It is obvious from Fig. 4 that the relation between stimulus flash duration and mean dominance duration of BR is not a monotonic function: one can observe significant differences between the dominance durations, measured at different flash durations, though the dependencies for each subject vary. The total dominance duration mean (across all flash durations) varies between 1 s and 4 s across subjects. The individual reaction times of each subject may have changed the total mean of the subject, but not the localization of peaks in the curve.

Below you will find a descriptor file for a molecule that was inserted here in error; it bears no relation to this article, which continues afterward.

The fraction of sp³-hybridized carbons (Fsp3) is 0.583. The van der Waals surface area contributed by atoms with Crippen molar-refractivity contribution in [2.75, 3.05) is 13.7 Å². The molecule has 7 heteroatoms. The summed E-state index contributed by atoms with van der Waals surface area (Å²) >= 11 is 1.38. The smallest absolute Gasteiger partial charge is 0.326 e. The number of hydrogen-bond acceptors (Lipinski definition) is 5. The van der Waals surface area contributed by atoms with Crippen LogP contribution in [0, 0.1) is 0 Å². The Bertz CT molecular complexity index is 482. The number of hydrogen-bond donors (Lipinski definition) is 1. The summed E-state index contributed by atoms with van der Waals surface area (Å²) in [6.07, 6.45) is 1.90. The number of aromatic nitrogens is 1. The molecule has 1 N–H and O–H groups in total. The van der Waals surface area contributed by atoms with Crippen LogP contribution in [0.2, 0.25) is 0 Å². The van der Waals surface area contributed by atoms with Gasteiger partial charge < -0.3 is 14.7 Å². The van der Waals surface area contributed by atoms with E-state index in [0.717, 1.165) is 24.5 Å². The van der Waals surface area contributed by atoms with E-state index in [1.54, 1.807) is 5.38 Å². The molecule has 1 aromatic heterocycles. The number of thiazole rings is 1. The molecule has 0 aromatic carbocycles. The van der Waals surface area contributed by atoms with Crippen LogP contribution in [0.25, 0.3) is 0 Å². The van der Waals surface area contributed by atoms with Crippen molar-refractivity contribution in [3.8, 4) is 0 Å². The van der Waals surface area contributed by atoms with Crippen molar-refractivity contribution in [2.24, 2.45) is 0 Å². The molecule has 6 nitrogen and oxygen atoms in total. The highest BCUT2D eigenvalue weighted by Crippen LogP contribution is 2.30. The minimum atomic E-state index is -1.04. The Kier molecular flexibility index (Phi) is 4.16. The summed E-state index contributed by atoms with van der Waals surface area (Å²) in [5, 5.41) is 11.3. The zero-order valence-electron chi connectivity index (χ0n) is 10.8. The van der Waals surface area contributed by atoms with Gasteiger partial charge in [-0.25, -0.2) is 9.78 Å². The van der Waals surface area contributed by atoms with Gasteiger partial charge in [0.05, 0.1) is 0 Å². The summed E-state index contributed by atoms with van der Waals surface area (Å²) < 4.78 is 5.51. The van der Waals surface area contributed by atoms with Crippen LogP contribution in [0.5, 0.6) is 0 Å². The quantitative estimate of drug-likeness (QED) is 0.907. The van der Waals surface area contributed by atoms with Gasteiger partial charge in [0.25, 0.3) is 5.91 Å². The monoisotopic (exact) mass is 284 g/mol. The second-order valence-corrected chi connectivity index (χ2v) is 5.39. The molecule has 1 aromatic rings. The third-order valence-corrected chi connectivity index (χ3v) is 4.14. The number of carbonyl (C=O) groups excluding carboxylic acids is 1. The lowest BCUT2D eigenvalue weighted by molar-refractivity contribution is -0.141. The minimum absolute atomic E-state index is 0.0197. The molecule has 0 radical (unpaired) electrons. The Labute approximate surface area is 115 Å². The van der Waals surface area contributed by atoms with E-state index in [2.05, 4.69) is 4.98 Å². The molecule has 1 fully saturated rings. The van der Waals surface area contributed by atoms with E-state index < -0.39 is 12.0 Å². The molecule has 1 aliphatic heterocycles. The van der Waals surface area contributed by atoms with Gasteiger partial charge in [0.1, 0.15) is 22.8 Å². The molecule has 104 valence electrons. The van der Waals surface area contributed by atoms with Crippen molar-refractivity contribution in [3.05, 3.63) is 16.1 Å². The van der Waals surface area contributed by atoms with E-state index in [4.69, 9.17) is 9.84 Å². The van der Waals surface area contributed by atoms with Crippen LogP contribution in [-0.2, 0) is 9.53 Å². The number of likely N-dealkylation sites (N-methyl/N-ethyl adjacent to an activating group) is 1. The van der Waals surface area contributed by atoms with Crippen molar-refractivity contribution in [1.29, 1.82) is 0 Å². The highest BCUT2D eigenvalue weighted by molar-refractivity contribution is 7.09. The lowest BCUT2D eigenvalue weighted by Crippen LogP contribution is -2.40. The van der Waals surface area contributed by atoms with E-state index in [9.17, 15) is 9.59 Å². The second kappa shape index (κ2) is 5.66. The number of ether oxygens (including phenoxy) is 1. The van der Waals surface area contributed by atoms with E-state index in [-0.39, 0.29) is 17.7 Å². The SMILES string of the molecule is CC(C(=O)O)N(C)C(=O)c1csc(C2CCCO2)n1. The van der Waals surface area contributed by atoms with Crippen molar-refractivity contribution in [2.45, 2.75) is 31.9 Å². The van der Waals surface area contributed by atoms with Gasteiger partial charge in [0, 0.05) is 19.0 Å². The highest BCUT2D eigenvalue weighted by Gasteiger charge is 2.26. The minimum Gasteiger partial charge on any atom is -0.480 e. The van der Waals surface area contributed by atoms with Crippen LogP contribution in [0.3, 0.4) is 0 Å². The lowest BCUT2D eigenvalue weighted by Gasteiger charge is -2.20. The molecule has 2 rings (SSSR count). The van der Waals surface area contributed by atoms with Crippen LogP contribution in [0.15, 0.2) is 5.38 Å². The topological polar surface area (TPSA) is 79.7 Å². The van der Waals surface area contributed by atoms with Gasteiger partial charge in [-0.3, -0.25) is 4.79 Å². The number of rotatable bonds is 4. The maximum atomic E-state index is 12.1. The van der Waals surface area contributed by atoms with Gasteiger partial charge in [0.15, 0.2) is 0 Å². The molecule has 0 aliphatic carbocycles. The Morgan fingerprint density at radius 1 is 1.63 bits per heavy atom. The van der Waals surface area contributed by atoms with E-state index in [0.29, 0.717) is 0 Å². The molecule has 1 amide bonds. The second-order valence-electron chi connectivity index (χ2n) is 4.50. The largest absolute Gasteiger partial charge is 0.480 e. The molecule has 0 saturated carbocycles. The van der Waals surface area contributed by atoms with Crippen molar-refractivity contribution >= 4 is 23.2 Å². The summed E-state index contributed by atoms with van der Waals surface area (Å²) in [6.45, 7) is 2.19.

The results confirmed the main hypothesis--the VS flash duration affects the mean dominance duration of BR. The first peak of the curve usually (for 3 out of 4 subjects; less expressed in RS graph) lies in the 7--10 ms interval. Other peaks are more variable. The curve of subject DN has another peak at 20 ms--25 ms. The second peak in the curve of subject LO is also vivid, yet it is located at 17 ms. In the curves of subjects RS and NK, the second peak is not so explicit.

The mean dominant durations of the left and the-right eyes of every subject differ significantly, though the form of the curve is often similar.

Discussion